Tuesday, July 01, 2008

William Shakespeare's Macbeth: The Graphic Novel by Arthur Byron Cover and Tony Leonard Tamai

On a faraway Ringworld, men fight from the backs of flying Dragons, wielding sword-like guns, and actual swords. When MacBeth, the thane of Ross, is made Thane of Glamis, as well. But a chance encounter with three witches have Macbeth thinking that he could be King.

When he tells his wife, she agrees, and pushes him into the deed. But neither after rests well, and King Duncan's sons flee far afield to raise up men to fight against the true author of the murder: Macbeth. To keep his position secure, Macbeth becomes a tyrant, even going so far as to murder his friend Banquo because the witches prophesied that Banquo's son would also be King someday. Banquo's son escapes his father's murder, and also takes up arms against Macbeth.

Macbeth goes again to consult the witches when he hears of the armies coming against him, who tell him he will not be killed by any man born of woman, and that his position will be secure until Birnam wood comes to Dunsinane. The second is fulfilled when the rebels use branches from Birnam woods to disguise their movement, and the first when Macbeth is told that MacDuff, the man he is fighting, was "ripped untimely from his mother's womb", or was delivered by Cesarian.

I was rather disappointed with this manga/graphic novel. Although it is competently done, the story and words are so dense and complex that even the largely pictorial nature of the graphic novel are unable to make it be very comprehensible on first reading. Like the play itself, the book takes work to understand what is going on.

Perhaps it is the nature of the play, or the words themselves, but the story comes off like a bunch of talking heads in many places, the nature of Shakespeare's words makes the book a struggle to understand. This isn't helped by the cramped nature of the panels, which are often filled with all manner of strange things.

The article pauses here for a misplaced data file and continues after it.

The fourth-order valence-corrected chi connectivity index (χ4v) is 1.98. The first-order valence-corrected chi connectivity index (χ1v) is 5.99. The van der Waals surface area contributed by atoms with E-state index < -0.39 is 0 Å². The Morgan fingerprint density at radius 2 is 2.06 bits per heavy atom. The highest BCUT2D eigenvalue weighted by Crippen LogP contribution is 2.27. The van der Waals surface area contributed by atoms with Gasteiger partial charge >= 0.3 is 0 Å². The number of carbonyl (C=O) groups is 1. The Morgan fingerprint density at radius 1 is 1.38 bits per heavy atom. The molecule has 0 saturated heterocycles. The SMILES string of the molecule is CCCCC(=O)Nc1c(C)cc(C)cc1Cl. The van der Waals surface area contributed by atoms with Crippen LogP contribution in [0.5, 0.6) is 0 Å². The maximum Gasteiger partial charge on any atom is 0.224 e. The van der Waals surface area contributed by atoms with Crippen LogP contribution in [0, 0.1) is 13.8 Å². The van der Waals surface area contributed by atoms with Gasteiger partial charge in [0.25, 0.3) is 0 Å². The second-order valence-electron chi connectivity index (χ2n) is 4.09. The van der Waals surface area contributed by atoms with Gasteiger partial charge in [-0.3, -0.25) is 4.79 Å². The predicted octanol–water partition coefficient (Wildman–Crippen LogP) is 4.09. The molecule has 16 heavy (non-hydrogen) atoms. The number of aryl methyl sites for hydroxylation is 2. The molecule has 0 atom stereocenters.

The science-fiction setting didn't quite fit as the setting of the play, and the flying, laser-beam breathing dragons don't add anything to the story. As far as the "Ringworld" setting, I couldn't tell that they were even *on* a Ringworld. I wouldn't have known without the book telling me so in the foreword.

While I enjoy Shakespeare's plays, I don't feel this was a good adaptation of the man's work. The artist's flourishes and the science-fiction conceit of the setting would have been better served in an original work, and the story would be better set in its actual historical date and location. I can't recommend this book, as it takes a wonderful play and turns it into a prosy, convoluted mess. It could have been done better.

1 comment:

cj miskin said...

I've tried another two graphic versions, (both for the classroom) this one http://www.amazon.com/Macbeth-Classical-Comics-William-Shakespeare/dp/1906332037/ref=pd_bbs_sr_3?ie=UTF8&s=books&qid=1214904974&sr=8-3 by Classical Comics and this one http://www.amazon.com/Macbeth-Graphic-Shakespeare-Library/dp/1579126219/ref=pd_bbs_sr_1?ie=UTF8&s=books&qid=1214905020&sr=1-1
By Shakespeare Graphic. Both full colour, high quality. Both unabridged. Both set in period. They worked with my classes, and T've grown very fond of them too!! Try one :-)